Guadalest (full name is El Castell de Guadalest) is one of the most popular tourist attractions in Valencia and deservedly so.
Guadalest was founded by the moors. The oldest part can only be reached by foot through a gateway hewn out of the rock. At the top the ruins of the castle and the church's belfry are perched spectacularly on the edge of the mountain. Called the Penan de la Alcala, this is problably Guadalest's most photographed monument.
Suprisingly even though remote and at the end of a windy road, when you get to Guadalest there is a thriving town.
The street leading to the castle is lined with lovely white-washed houses decked out in flowers. On this street 'De la Pena' is the town hall and some dungeons dating back to the 12th century. The Castle of St Joseph, at the end of the street, was built in the 12th century and modified at various points in history.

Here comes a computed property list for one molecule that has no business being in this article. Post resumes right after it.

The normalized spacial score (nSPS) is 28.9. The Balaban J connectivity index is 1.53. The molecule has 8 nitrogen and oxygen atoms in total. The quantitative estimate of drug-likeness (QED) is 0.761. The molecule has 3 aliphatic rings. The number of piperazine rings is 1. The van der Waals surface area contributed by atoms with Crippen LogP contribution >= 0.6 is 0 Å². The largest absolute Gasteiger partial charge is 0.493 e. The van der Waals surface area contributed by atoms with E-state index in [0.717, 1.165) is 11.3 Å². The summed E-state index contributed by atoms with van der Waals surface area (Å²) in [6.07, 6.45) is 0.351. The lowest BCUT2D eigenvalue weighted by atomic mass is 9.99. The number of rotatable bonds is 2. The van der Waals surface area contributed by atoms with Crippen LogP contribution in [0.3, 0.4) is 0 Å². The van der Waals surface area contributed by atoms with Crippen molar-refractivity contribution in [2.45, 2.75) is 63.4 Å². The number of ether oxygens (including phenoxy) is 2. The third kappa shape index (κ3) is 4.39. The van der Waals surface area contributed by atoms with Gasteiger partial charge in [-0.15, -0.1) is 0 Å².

Around the main street are lots of little cobbled streets and plenty of cafes and bars to tempt you for lunch or dinner 'al fresco'.
The views from the top are truly amazing. The surrounding mountains, the river below and the hillsides terraced by the Moors to grow crops are stunning. You can see three of the highest mountains in this area: the Sierra Xorta, the Sierra Aitana and the Sierra Serrella. To see more follow the very scenic CV70 road through the valley.
There are various museums to visit, including the Museo de Miniatures and the Casa Tipica an eighteenth century house made into a museum. The castle tour is also worth doing.
Guadalest has a resevoir and it is possible to take boat trips and get views of Guadalest from a different angle.
The Guadalest valley is very picturesque and as well as Guadalest there are the villages of Polop de Marina and Callosa d'En Sarria. The slopes of the valley are covered in almond and orange trees.